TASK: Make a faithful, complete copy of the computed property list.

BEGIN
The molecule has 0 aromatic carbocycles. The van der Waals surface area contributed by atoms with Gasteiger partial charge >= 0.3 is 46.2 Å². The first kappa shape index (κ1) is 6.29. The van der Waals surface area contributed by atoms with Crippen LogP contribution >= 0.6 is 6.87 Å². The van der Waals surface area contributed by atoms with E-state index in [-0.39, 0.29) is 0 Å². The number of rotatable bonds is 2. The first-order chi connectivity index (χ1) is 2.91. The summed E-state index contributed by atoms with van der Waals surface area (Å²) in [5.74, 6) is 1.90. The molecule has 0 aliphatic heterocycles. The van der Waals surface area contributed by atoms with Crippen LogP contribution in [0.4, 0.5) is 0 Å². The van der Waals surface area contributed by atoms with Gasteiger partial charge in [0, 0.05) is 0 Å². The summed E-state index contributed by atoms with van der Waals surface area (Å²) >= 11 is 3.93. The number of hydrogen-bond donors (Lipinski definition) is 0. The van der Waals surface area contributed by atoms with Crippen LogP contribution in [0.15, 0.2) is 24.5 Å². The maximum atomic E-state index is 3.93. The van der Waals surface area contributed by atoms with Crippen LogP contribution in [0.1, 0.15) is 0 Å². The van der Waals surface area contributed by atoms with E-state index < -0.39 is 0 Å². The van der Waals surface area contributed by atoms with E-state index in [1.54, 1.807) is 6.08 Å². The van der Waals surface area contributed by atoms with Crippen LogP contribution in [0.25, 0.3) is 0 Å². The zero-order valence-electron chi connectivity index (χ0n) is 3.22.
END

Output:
The molecule has 0 aromatic carbocycles. The van der Waals surface area contributed by atoms with Gasteiger partial charge >= 0.3 is 46.2 Å². The first kappa shape index (κ1) is 6.29. The van der Waals surface area contributed by atoms with Crippen LogP contribution >= 0.6 is 6.87 Å². The van der Waals surface area contributed by atoms with E-state index in [-0.39, 0.29) is 0 Å². The number of rotatable bonds is 2. The first-order chi connectivity index (χ1) is 2.91. The summed E-state index contributed by atoms with van der Waals surface area (Å²) in [5.74, 6) is 1.90. The molecule has 0 aliphatic heterocycles. The van der Waals surface area contributed by atoms with Crippen LogP contribution in [0.4, 0.5) is 0 Å². The van der Waals surface area contributed by atoms with Gasteiger partial charge in [0, 0.05) is 0 Å². The summed E-state index contributed by atoms with van der Waals surface area (Å²) >= 11 is 3.93. The number of hydrogen-bond donors (Lipinski definition) is 0. The van der Waals surface area contributed by atoms with Crippen LogP contribution in [0.15, 0.2) is 24.5 Å². The maximum atomic E-state index is 3.93. The van der Waals surface area contributed by atoms with Crippen LogP contribution in [0.1, 0.15) is 0 Å². The van der Waals surface area contributed by atoms with E-state index < -0.39 is 0 Å². The van der Waals surface area contributed by atoms with E-state index in [1.54, 1.807) is 6.08 Å². The van der Waals surface area contributed by atoms with Crippen LogP contribution in [0.25, 0.3) is 0 Å². The zero-order valence-electron chi connectivity index (χ0n) is 3.22.